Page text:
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11.3 BUGS & DEBUGGING

 

 

INTRODUCTION

 

There is no absolute perfection. You can assume that practically every software has its faults. Instead of calling these mistakes, in programming we call them bugs. These manifest themselves when, for example, the program produces incorrect results under certain circumstances or when it even crashes. Troubleshooting, called debugging, is therefore almost as important as writing code. It is understood, of course, that anyone who writes code should do their best to avoid bugs. Knowing that bugs are everywhere, you should be careful and program defensively. If you are not sure if an algorithm or a piece of the code is correct, it is better if you engage with it especially intensely instead of rushing through it as quickly as possible or putting it off for later. Nowadays there is a lot of software whose main function is dealing with large sums of money or even human lives that are at stake. As a programmer of such mission critical software, you need to be absolutely sure and take the responsibility that every line of code works correctly. Quick hacks and the principle of trial and error are not appropriate there.

The crucial objective of developing algorithms and large software systems is to produce programs that are as error-free as possible. There are many approaches for this: You could try to prove the correctness of programs in a mathematically precise manner without using the computer, although this can only be done with short programs. Another possibility that exists is to limit the syntax of the programming language so that the programmer can definitely not make certain mistakes. The most important example is the elimination of pointer variables (pointers) that may refer to undefined or wrong objects when not used properly. This is why there are programming languages with many restrictions of this kind, and others that give the programmer a considerable amount of freedom and which are therefore less secure. Python belongs to the class of more liberal programming languages and is based on the motto:

"We are all adults and decide for ourselves what we do and what we shouldn't."
or "After all, we are all consenting adults here".

An important principle for creating software as error-free as possible is Design by Contract (DbC). It goes back to Bertrand Meyer at ETH Zürich, the father of the programming language Eiffel. Meyer views software as an agreement between the programmer A and the user B, where  B could again be a programmer who uses the modules and libraries designed by A. In a contract, A determines under which conditions (preconditions) its modules will provide the correct results and then describes it exactly (postconditions). In other words: User B complies with the preconditions so that they have the guarantee from A that they will receive a result in accordance with the postconditions. B does not need to know the implementation of the modules and A can change this at any time without affecting B.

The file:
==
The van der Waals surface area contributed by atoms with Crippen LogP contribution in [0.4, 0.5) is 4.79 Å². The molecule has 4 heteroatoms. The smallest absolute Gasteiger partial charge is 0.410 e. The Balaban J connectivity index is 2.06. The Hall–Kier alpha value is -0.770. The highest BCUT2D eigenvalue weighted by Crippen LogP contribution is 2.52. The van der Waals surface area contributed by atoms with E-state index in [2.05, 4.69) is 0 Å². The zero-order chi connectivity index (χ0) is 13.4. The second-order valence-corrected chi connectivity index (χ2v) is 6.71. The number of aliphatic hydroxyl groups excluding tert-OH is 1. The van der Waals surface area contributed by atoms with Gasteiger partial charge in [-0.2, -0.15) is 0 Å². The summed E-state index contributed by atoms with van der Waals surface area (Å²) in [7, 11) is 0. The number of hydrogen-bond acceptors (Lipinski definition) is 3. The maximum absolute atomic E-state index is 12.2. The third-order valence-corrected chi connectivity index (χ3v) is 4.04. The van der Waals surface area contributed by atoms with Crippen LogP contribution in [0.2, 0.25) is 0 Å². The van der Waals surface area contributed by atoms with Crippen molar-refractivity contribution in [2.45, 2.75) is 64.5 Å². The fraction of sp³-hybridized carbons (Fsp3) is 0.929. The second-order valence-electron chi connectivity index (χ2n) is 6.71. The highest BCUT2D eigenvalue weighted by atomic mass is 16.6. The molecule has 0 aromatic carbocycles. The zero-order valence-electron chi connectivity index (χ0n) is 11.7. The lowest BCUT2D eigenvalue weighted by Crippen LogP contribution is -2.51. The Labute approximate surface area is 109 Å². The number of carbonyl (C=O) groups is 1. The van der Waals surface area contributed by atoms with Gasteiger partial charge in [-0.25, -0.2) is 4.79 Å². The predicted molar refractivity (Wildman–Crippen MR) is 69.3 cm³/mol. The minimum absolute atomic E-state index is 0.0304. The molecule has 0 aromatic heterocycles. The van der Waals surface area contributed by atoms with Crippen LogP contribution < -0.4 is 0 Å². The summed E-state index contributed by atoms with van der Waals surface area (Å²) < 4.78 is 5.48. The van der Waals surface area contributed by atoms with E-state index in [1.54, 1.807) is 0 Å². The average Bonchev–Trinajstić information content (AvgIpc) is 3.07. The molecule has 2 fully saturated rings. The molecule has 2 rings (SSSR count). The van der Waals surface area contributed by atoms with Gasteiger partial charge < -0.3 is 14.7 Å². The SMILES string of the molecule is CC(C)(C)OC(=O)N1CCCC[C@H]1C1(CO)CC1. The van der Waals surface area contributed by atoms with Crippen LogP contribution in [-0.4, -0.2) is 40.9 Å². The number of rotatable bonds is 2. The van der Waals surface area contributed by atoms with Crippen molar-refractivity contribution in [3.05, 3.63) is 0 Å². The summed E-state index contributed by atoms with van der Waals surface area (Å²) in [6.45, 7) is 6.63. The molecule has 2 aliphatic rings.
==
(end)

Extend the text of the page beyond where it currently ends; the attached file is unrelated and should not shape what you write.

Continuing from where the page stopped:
ASSERTIONS

 

Since A, the producer of the module, certainly does not really trust the user B, A incorporates tests into their software, which check the required preconditions. These are called assertions. If the assertions are not observed, the program usually terminates with an error message. (It is also conceivable that the error is only caught without the program terminating.) In this case, the following principle of software development comes into play:

Forcing a program termination with a clear description of the possible cause (an error message) is better than an incorrect result.

As programmer A, you write a function sinc(x) (sinus cardinalis) in your example, which plays an important role in signal processing. It reads as follows:

 

As user B, you want to graphically represent the function values in the range from x = -20 to x = 20.

 

from gpanel import *
from math import pi, sin

def sinc(x):
    y = sin(x) / x
    return y

makeGPanel(-24, 24, -1.2, 1.2)
drawGrid(-20, 20, -1.0, 1, "darkgray")
title("Sinus Cardinalis: y = sin(x) / x")

x = -20
dx = 0.1
while x <= 20:
    y = sinc(x)
    if x == -20:
        move(x, y)
    else:
        draw(x, y)
    x += dx
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At first glance there do not seem to be any problems, but then if you (as the user B) change the increment of x to 1, there is a bad crash.

A way to solve the problem is for A to require the precondition that x is not 0, and output an assertion that describes the error.

 

from gpanel import *
from math import pi, sin

def sinc(x):
    assert x == 0, "Error in sinc(x). x = 0 not allowed"
    y = sin(x) / x
    return y

makeGPanel(-24, 24, -1.2, 1.2)
drawGrid(-20, 20, -1.0, 1, "darkgray")
title("Sinus Cardinalis: y = sin(x) / x")

x = -20
dx = 1
while x <= 20:
    y = sinc(x)
    if x == -20:
        move(x, y)
    else:
        draw(x, y)
    x += dx
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The error message is now much better, since it says exactly where the error occurs.

It would be even better if A wrote the function so that the limit value 1 of the function is returned when x = 0.

 

from gpanel import *
from math import pi, sin

def sinc(x):
    if x == 0:
        return 1.0
    y = sin(x) / x
    return y

makeGPanel(-24, 24, -1.2, 1.2)
drawGrid(-20, 20, -1.0, 1, "darkgray")
title("Sinus Cardinalis: y = sin(x) / x")

x = -20
dx = 1
while x <= 20:
    y = sinc(x)
    if x == -20:
        move(x, y)
    else:
        draw(x, y)
    x += dx
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This code, however, contradicts the basic rule that equality tests with floats are dangerous due to possible rounding errors. Even better would be to test it with an epsilon boundary:

def sinc(x):
    epsilon = 1e-100
    if abs(x) < epsilon:
        return 1.0